Further work is requred to complete the interal links and popup references (98 broken links out of 384)
back to home page Based on part of the GeotechniCAL reference package
by Tony Price, Warwick University

Slope stability

Soil or rock masses with sloping surfaces, either natural or constructed, are subject to forces associated with gravity and seepage which cause instability. Resistance to failure is derived mainly from a combination of slope geometry and the shear strength of the soil or rock itself.

The different types of instability can be characterised by spatial considerations, particle size and speed of movement. One of the simplest methods of classification is that proposed by Varnes in 1978:

  1. Falls
  2. Topples
  3. Slides rotational and translational
  4. Lateral spreads
  5. Flows in Bedrock and in Soils
  6. Complex

Falls
In which the mass in motion travels most of the distance through the air. Falls include: free fall, movement by leaps and bounds, and rolling of fragments of bedrock or soil.

Topples
Toppling occurs as movement due to forces that cause an over-turning moment about a pivot point below the centre of gravity of the unit. If unchecked it will result in a fall or slide.
The potential for toppling can be identified using the graphical construction on a stereonet. The stereonet allows the spatial distribution of discontinuities to be presented alongside the slope surface. On a stereoplot toppling is indicated by a concentration of poles "in front" of the slope's great circle and within 30 of the direction of true dip.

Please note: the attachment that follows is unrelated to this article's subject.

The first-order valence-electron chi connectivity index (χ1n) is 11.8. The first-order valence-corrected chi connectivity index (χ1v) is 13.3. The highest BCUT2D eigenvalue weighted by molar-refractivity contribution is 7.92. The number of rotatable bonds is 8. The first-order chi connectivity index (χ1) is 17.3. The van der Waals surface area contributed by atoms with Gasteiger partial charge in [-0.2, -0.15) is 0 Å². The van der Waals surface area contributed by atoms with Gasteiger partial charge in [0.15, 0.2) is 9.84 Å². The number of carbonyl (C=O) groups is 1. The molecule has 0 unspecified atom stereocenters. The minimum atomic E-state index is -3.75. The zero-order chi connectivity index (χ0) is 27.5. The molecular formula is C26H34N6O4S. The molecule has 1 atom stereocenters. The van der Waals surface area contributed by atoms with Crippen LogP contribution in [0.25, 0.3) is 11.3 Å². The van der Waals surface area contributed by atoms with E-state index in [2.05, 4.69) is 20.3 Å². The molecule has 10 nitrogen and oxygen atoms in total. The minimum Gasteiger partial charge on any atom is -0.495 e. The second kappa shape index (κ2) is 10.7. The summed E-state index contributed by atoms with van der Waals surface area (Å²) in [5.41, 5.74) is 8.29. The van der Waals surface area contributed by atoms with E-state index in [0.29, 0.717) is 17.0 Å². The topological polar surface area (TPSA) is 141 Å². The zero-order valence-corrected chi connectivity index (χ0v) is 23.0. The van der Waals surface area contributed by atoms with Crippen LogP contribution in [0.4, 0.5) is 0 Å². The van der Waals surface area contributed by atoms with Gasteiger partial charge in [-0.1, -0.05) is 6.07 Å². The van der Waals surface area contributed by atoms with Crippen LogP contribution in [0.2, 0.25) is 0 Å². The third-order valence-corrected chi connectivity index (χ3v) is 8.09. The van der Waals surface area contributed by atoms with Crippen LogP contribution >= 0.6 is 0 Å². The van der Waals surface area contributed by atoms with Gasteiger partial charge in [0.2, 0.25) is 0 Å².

Lateral Spreads
Lateral spreads are disturbed lateral extension movements in a fractured mass. Two subgroups are identified:

  1. Where the spread is without a well-defined controlling basal shear surface or zone of plastic flow.
  2. In which extension of rock or soil results from liquefaction or plastic flow of subjacent material.

Flows
Two subtypes are identified:

A. In Bedrock
Where flows include spatially continuous deformation and superficial as well as deep creep. They also involve extremely slow deep creep and extremely slow and generally non-accelerating differential movements among relatively intact units. Movements may:

  • be along shear surfaces that are apparently not connected,
  • result in folding, bending or bulging, or
  • roughly simulate those of viscous fluids in distribution of velocities.

    B. In Soils
    In which the movement within the displaced mass is such that the form taken by moving material, or the apparent distribution of velocities and displacements, resemble those of viscous fluids. The slip surfaces within the moving material are usually not visible or are short-lived. The boundary between the moving mass and material may be a sharp surface or differential movement or a zone of distributed shear. Movement ranges from extremely rapid to extremely slow.

    Complex
    Complex movement is by a combination of one or more of the five other principal types of movement described by Varnes' Classification. Many landslides are complex, although one type of movement generally dominates over the others at certain areas within a slide or at a particular time.

     


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    Causes of instability

    Starting from the general definition for the factor of safety,
    Fs = tf / t = (shear stress at failure) / (shear stress)

    Terzaghi divided landslide causes into external causes which result in an increase in shearing stress and internal causes which result in a decrease of the shearing resistance.

    Varnes pointed out that there are a number of external or internal causes which may be operating either to reduce the shearing resistance or increase the shearing stress. There are also causes affecting simultaneously both terms of the factor of safety ratio.